Origin of earl
Related Words for earlaristocrat, patrician, emperor, commander, liege, captain, prince, nobleman, superior, overlord, baron, sovereign, bishop, potentate, monarch, leader, dad, noble, ruler, peer
Examples from the Web for earl
Contemporary Examples of earl
Earl Spencer adds, “Effectively, my great-grandfather sold his children to his father-in-law.”The Real-Life ‘Downton’ Millionairesses Who Changed Britain
December 31, 2014
The earl was killed in battle and Marshal captured, but he would later be ransomed by the queen herself.England’s Greatest Knight Puts ‘Game of Thrones’ to Shame
December 9, 2014
At no time during the shoot was Viscount Severn directly in front of the Earl of Wessex.Prince Charles Photographed Shooting, Charges of Animal Cruelty and Royal Hypocrisy Reignited
December 1, 2014
Other contributing writers on the original series included Richard Matheson, Charles Beaumont, and Earl Hamner, Jr.How a War-Weary Vet Created ‘The Twilight Zone’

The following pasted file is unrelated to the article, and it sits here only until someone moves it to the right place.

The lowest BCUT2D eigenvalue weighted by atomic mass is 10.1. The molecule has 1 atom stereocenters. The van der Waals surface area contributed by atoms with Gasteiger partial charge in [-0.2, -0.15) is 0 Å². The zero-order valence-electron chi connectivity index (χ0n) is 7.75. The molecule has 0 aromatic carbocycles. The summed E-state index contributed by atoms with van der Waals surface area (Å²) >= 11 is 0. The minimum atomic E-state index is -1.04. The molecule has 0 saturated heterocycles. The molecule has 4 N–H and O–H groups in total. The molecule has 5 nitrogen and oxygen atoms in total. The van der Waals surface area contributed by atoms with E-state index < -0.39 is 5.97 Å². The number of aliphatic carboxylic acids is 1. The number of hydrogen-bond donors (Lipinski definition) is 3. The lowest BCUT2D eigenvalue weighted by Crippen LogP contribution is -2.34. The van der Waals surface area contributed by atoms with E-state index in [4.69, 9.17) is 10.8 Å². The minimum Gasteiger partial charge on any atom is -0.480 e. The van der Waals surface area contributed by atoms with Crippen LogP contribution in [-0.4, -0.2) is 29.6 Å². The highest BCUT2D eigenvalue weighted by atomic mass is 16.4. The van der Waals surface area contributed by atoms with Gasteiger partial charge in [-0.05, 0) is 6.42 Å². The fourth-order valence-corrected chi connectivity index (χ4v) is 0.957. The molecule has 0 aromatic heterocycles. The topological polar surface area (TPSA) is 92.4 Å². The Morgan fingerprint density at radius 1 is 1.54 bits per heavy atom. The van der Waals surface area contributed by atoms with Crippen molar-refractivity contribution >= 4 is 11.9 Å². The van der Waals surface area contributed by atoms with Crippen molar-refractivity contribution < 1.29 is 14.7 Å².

November 13, 2014
His family used it for many years until they sold it to William Keppel, 7th Earl of Albemarle.Our Hero! Morning Sickness Stricken Kate Middleton Rides In a 200 Year Old Carriage
October 21, 2014
Historical Examples of earl
The latest proprietor of those times was James, Earl of Derby.The Grand Old Man
Richard B. Cook
"My aunt will treat the affair like the sensible woman she is," replied the earl.Weighed and Wanting
"Nor for the honor of Scotland either," cried the Earl of Angus.The White Company
Arthur Conan Doyle
I like him; I should like him even if he were not an Earl—and his name a career.
I didn't think it necessary to correct him as to my refusal of the Earl.
Word Origin for earl
Old English eorl "brave man, warrior, leader, chief" (contrasted with ceorl "churl"), from Proto-Germanic *erlo-z, of uncertain origin.
In Anglo-Saxon poetry, "a warrior, a brave man;" in later Old English, "nobleman," especially a Danish under-king (equivalent of cognate Old Norse jarl), then one of the viceroys under the Danish dynasty in England. After 1066 adopted as the equivalent of Latin comes (see count (n.)).